We implemented the Autofac to work with Sitecore default DI implementation by following the guide below: https://doc.sitecore.net/sitecore_experience_platform/developing/developing_with_sitecore/dependency_injection


And here's the code snippet:

public class AutofacServiceProviderBuilder
  : BaseServiceProviderBuilder
        protected override IServiceProvider BuildServiceProvider(IServiceCollection serviceCollection)
            var builder = new ContainerBuilder();


            // Register our custom services via a module.

            // Register all MVC controllers in the current assembly.
            IContainer container = builder.Build();
            return container.Resolve<IServiceProvider>();

While doing a load testing, we are seeing a steady increase of memory usage for our asp.net mvc application hosted in azure web app. Once memory hits 90% site become unresponsive and crashes.

Looking at memory dump we noticed a top large objects are related to autofac. enter image description here enter image description here

By analyzing the memory dump we found that ALL of our Controllers are referencing to the Root scope hence they never get garbage collected and eventually fills up the memory.

Would be good if I can get any suggestions on what we are doing very wrong that makes all our controllers hanging off Root.

  • 1
    I think you might be reading the memory dump incorrectly. Inclusive Size (Bytes) includes the sizes of referenced objects (see here). So the Autofac entities don't really take up much memory, it's the objects they reference that might be the issue. Could you show us the same table, but sorted by Size (Bytes) instead? This would show which objects take up the most memory. Commented Jun 7, 2017 at 13:48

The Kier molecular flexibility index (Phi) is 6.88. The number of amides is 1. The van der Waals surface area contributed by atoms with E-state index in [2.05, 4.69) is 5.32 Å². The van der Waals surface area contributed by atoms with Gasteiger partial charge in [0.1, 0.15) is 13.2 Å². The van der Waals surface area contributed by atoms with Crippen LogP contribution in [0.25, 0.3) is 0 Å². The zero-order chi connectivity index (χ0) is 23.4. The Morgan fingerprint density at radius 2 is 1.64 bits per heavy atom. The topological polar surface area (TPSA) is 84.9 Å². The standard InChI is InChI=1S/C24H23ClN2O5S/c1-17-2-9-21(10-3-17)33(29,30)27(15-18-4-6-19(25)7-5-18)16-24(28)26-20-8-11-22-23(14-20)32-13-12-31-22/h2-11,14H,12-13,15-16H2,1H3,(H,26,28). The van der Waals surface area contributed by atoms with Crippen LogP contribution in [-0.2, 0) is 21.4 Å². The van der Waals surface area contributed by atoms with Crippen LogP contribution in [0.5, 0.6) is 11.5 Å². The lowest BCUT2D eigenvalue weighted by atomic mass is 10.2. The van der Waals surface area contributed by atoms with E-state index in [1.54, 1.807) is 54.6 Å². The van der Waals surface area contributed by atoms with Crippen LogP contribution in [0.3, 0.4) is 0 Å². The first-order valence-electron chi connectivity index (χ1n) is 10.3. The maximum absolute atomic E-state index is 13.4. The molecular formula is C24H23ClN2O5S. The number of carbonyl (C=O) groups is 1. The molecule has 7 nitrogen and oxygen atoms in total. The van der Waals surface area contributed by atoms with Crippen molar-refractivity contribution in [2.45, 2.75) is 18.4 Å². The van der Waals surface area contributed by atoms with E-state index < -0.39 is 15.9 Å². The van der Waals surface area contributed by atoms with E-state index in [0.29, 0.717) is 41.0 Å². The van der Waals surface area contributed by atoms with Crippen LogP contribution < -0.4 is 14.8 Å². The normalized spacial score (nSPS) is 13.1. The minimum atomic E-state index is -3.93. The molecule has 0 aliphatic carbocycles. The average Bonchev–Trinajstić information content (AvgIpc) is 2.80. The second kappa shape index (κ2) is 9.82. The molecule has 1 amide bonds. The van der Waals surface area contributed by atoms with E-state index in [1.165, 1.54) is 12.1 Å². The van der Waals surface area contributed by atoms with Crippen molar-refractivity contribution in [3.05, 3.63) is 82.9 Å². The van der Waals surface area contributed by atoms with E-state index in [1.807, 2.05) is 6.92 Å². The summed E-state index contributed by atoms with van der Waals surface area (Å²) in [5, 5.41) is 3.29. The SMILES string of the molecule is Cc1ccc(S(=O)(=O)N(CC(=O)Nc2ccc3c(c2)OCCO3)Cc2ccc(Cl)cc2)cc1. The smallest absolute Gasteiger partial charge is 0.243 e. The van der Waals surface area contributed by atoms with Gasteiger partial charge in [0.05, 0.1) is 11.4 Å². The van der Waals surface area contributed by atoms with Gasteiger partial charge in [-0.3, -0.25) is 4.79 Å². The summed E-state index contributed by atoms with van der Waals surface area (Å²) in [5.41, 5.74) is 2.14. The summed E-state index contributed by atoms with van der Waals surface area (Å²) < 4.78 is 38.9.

• 1
    And might I add; a single snapshot of memory does not indicate a memory leak. For it to be a memory leak, the number would have to be growing continuously over time - never coming back down again.
    – Mark Cassidy
    Commented Jun 7, 2017 at 15:36
  • Just to add onto what @MarkCassidy said, monitoring that data overtime is very important to understanding what the data is actually telling you. For example, if you experience instances where the memory use builds up and then takes steep drops, this could be a sign that your application is making heavy use of caching and responsively (and correctly) evicting caches when short on machine resources. When executing any load testing, it is important to spend some of your time running heavy, unrelated processes on the server to see how the application reacts to system resource usage. Commented Jun 8, 2017 at 16:22
  • Its definitely a bug. I am waiting for patch
    – Nil Pun
    Commented Jun 8, 2017 at 21:04

3 Answers 3


We managed to identify the root cause of our memory leak. With help of MS and Sitecore, memory dump had lots of our controller and services hanging off of Root scope.

By design the sitecore disposes the objects on request end. Given that the controllers injected by Autofac were not compatible with Sitecore controllers, the objects didn't get disposed. As a result our controllers built over time, reached 100% memory limit and app pool got restarted. As a result 500 error.

How to fix? Ask support to provide the patch applicable to your DI.

  • did sitecore provide you with a knowledge base page link or something similar. We are running in exactly the same issue.
    – marto
    Commented Oct 11, 2017 at 15:56
  • Has anyone got solution for this problem? we are facing the exact same issue. Or is below article help in resolving this? kb.sitecore.net/articles/535948
    – PaRsH
    Commented Oct 17, 2017 at 17:39

There was a bug fix for this in Sitecore 8.2:


It didn't make it into Sitecore 9.0, so ask support for the new fix if you experience similar memory leak issues in v9.


The problem is in not registered ISitecoreServiceLocatorScope service when you inherit from the BaseServiceProviderBuilder class.

Try to inherit from the DefaultServiceProviderBuilder class. It launches ServicesScopeConfigurator. I did so, and there were no controller instances in memory.

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